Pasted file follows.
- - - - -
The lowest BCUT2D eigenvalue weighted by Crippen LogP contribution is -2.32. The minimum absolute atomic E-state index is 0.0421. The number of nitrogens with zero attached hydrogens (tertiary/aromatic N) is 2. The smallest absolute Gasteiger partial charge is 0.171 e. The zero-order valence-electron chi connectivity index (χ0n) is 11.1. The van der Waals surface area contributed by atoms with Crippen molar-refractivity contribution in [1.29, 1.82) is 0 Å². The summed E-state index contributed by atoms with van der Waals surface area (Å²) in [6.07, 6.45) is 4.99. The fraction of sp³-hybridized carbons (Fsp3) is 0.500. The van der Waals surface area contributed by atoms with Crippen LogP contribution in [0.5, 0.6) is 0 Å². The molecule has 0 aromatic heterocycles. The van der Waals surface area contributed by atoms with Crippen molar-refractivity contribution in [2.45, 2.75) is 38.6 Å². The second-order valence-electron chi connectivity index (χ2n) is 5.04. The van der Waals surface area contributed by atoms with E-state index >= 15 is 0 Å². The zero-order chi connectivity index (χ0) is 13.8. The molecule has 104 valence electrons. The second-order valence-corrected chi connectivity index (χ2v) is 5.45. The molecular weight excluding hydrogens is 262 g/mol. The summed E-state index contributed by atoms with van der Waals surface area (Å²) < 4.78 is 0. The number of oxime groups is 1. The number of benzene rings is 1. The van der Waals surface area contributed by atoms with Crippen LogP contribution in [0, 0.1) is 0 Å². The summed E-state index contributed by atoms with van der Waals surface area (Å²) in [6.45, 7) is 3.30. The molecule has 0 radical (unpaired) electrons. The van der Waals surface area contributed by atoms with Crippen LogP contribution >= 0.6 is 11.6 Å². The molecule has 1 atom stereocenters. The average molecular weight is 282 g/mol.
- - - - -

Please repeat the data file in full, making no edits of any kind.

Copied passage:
The lowest BCUT2D eigenvalue weighted by Crippen LogP contribution is -2.32. The minimum absolute atomic E-state index is 0.0421. The number of nitrogens with zero attached hydrogens (tertiary/aromatic N) is 2. The smallest absolute Gasteiger partial charge is 0.171 e. The zero-order valence-electron chi connectivity index (χ0n) is 11.1. The van der Waals surface area contributed by atoms with Crippen molar-refractivity contribution in [1.29, 1.82) is 0 Å². The summed E-state index contributed by atoms with van der Waals surface area (Å²) in [6.07, 6.45) is 4.99. The fraction of sp³-hybridized carbons (Fsp3) is 0.500. The van der Waals surface area contributed by atoms with Crippen LogP contribution in [0.5, 0.6) is 0 Å². The molecule has 0 aromatic heterocycles. The van der Waals surface area contributed by atoms with Crippen molar-refractivity contribution in [2.45, 2.75) is 38.6 Å². The second-order valence-electron chi connectivity index (χ2n) is 5.04. The van der Waals surface area contributed by atoms with E-state index >= 15 is 0 Å². The zero-order chi connectivity index (χ0) is 13.8. The molecule has 104 valence electrons. The second-order valence-corrected chi connectivity index (χ2v) is 5.45. The molecular weight excluding hydrogens is 262 g/mol. The summed E-state index contributed by atoms with van der Waals surface area (Å²) < 4.78 is 0. The number of oxime groups is 1. The number of benzene rings is 1. The van der Waals surface area contributed by atoms with Crippen LogP contribution in [0, 0.1) is 0 Å². The summed E-state index contributed by atoms with van der Waals surface area (Å²) in [6.45, 7) is 3.30. The molecule has 0 radical (unpaired) electrons. The van der Waals surface area contributed by atoms with Crippen LogP contribution >= 0.6 is 11.6 Å². The molecule has 1 atom stereocenters. The average molecular weight is 282 g/mol.